The Nucleus of the Forex Market: Trade and Capital Flows

January 19, 2024 2:04 PM +07:00

The Nucleus of the Forex Market Trade and Capital Flows Part 1 Pipscollector


USDJPY Monthly Price Chart

Let’s look at how our auto-manufacturer would fare in that environment.

trade and capital flows

It still costs ¥2,800,000 to build the car, because they are paying workers in Japan, and buying goods in Japan (and likely paying higher wages to keep up with inflation but, for our simple example we’ll assume identical labor costs). So the change in the exchange rate doesn’t necessarily do anything to their cost structure.

It does, however, have a massive impact on their sales revenue. Remember how they were selling it at $30,000 in the US. Well, now they are only getting back ¥2,400,000 ($30,000 X ¥80.00 = 2,400,000).

They aren’t even covering their costs any longer! A 50% profit margin has just went ‘POOF’ into thin air, and this is ONLY because the ¥ has gotten stronger.

Our auto-manufacturer is now losing 400,000 yen on each and every car sold. How long do you think this will go on for? Not many businesses can continue to stay in business if they are losing money so quickly.

So, what will our auto-manufacturer do?

Well, they’ll respond and none of their options are very good. They can raise the price in the US... but now they won’t be selling nearly as many cars. Customers will notice that our Japanese auto-manufacturer had raised the price more so than German, American, or Chinese auto-manufacturers; so this isn’t really a readily available option.

Often times they’ll respond by cutting costs. This means laying off workers, or at the very least hiring fewer of them. They’ll begin focusing on ‘efficiency’ of the business, and trying to find each and every way of pinching pennies so that they can at least cover their costs.

All of the actions taken by our auto-manufacturer to try to cut costs are going to be negative for the overall economy: Fewer people employed (higher unemployment), smaller or non-existent increases in pay (lower inflation), and a general sense of panic about future economic certainty given that our auto-manufacturer didn’t even necessarily do anything wrong... they just got blind-sided by a much stronger currency.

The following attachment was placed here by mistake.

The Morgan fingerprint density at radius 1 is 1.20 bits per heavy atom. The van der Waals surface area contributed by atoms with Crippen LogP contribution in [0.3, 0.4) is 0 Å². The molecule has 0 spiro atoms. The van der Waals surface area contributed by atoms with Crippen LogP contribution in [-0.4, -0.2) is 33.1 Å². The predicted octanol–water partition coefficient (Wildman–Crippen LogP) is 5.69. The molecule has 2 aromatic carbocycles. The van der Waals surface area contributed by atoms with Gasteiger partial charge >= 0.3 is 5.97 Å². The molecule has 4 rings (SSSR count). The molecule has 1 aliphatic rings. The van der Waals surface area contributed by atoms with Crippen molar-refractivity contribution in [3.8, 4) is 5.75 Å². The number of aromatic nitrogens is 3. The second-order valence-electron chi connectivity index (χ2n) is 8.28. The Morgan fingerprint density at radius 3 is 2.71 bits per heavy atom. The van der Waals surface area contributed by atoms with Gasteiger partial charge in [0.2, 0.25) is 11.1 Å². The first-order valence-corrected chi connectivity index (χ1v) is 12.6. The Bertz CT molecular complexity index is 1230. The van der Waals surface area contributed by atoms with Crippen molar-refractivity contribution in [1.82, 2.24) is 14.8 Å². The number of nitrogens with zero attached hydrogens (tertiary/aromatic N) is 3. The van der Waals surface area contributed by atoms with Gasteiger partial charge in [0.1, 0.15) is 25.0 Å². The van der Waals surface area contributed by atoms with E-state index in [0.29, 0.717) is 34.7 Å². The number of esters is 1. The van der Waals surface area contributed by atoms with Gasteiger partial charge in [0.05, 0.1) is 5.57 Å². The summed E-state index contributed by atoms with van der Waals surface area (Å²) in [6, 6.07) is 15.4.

This is precisely why Japan was mired in a decades-long recession, and saw deflationary pressures throughout their economy.


So, what does Japan do, in response?

They work to cheapen their own currency; because if they can succeed, they can get the opposite effect working for them.

So, let’s say our auto-manufacturer has found a way to continue to exist in this expensive yen environment; and they’ve cut costs to 2,300,000 yen per car.

Surely, this isn’t a desirable scenario, because they have minimal profit margins (only 100,000 yen per car). But - they’ve found a way to survive.

Makes the local currency weaker

But - when the Bank of Japan finally gets the yen weaker, our auto-manufacturer is in a position to massively benefit.

Let’s say that the Bank of Japan does something similar to the end of 2012, and pushed the yen lower (and USDJPY higher) to 100.00.

trade and capital flows

Well, our auto-manufacturer is lean from the hard times, and is still producing the car at 2,300,000 yen. But now that USDJPY is 100.00, they’re getting back 3,000,000 for every car sold... a profit of 700,000.

This means quite a bit... because now that profit can be re-invested in the company in equipment. Those equipment purchases are going to provide profits for manufacturers in Japan, who will then need to hire more workers. Our auto-manufacturer can now become more competitive with pricing, considering they now have a profit margin with some cushion to reduce selling prices, and they can even try to outsell their German or American counterparts by offering a lower price.

Eventually, our auto-manufacturer will need to hire more workers, and because the demand for workers has increased (since equipment and auto-manufacturers are both looking to hire), wages have to increase.

The result

This starts that whole synergistic impact of economic growth within an economy, and all that really happened was a change in the exchange rate.

Weaker currency prices make exporting more attractive; and for export-based economies, cheaper currencies can bring considerable growth into the economy.

This is the nucleus of the forex market: Trade and Capital flows. And this is a driver that’s often hidden in plain sight as a globalized economy has seen countries so aligned that it’s difficult to imagine one major economy sneezing without the other(s) catching cold.

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